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Too Many Requirements Make it Difficult for Teachers to Transfer States

Too Many Requirements Make it Difficult For Teachers to Transfer States

One Bloomberg contributor believes the U.S. education systems suffers from mediocrity because some states are making it far too difficult for quality teachers to get jobs.

Given as example is Scott McKim,who "can claim a master's degree in watershed science, an undergraduate degree in meteorology, with minors in math and physics, and statewide teacher of the year honors for his work as a math and science teacher at a middle school in Alaska."

Even more, McKim helped develop a charter school that focuses on outdoor learning and STEM subjects. But when he tried to move to New York, he was unable to get a teaching job in a public school because he was deemed unqualified.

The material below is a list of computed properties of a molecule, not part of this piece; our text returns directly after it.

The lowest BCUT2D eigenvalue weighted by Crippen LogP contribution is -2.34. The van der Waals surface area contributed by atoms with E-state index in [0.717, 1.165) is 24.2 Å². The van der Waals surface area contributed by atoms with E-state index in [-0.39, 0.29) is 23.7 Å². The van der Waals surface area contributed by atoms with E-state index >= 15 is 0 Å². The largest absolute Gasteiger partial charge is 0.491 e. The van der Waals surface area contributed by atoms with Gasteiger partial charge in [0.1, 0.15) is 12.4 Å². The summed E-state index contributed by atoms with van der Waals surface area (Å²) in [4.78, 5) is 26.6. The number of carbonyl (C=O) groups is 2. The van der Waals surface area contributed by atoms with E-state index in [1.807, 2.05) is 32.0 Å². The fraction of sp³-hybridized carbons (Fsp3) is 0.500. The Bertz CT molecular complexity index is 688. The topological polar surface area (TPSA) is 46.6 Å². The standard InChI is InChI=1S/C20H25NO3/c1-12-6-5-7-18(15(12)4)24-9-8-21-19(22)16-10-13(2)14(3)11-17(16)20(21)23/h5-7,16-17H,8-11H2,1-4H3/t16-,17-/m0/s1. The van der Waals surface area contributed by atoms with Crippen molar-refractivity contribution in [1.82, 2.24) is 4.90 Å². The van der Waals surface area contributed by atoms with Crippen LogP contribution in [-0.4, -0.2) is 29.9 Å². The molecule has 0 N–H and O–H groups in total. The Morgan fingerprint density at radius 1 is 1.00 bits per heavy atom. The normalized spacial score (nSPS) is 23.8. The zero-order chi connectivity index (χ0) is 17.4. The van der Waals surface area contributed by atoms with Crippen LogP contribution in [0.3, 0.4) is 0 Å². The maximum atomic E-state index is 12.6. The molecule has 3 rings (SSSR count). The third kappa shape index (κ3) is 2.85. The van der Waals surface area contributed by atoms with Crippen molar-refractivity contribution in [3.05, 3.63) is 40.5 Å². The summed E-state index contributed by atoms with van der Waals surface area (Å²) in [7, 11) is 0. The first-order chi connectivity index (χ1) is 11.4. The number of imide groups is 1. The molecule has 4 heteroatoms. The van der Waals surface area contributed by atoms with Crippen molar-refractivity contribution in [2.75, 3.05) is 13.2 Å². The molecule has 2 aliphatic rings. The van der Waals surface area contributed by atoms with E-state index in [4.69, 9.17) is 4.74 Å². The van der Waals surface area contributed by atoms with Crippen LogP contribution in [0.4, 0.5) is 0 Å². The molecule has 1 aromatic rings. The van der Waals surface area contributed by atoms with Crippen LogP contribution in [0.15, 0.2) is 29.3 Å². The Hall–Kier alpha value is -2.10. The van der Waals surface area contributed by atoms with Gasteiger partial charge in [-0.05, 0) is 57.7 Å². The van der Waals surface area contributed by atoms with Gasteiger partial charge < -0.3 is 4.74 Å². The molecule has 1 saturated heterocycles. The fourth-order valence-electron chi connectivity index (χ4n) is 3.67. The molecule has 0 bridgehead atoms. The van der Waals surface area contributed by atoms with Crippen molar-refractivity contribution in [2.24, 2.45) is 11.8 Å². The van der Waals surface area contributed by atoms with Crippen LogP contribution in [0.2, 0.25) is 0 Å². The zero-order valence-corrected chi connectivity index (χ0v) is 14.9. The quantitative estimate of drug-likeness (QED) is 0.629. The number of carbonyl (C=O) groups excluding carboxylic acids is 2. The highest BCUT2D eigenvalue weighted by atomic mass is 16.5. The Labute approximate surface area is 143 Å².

McKim was told he "needed 10 more credits in physics and eight more credits in math -- even though he has a minor in each and experience teaching both," the article said. He was specifically only qualified in the state's eyes to teach Earth science, which there were no openings for where he lived.

Because the state requires strong content preparation in a budding teacher's undergraduate career, typically qualified teachers have an incredibly difficult time securing jobs especially when coming from out of state where the requirements aren't as rigid.

"McKim supports high standards for teacher certification: 'Much of what is wrong with our educational system can be traced back to colleges/universities not adequately preparing teachers,' he wrote in an e-mail... But there is a world of difference between a certification system that is intellectually rigorous and one that is bureaucratically rigid," the article said.

As to what happened to McKim? He found a job teaching as an adjunct college professor. "That's a loss for the local middle school students, and a troubling sign for the future of education in the U.S," the article said.

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Article by Nicole Gorman, Education World Contributor


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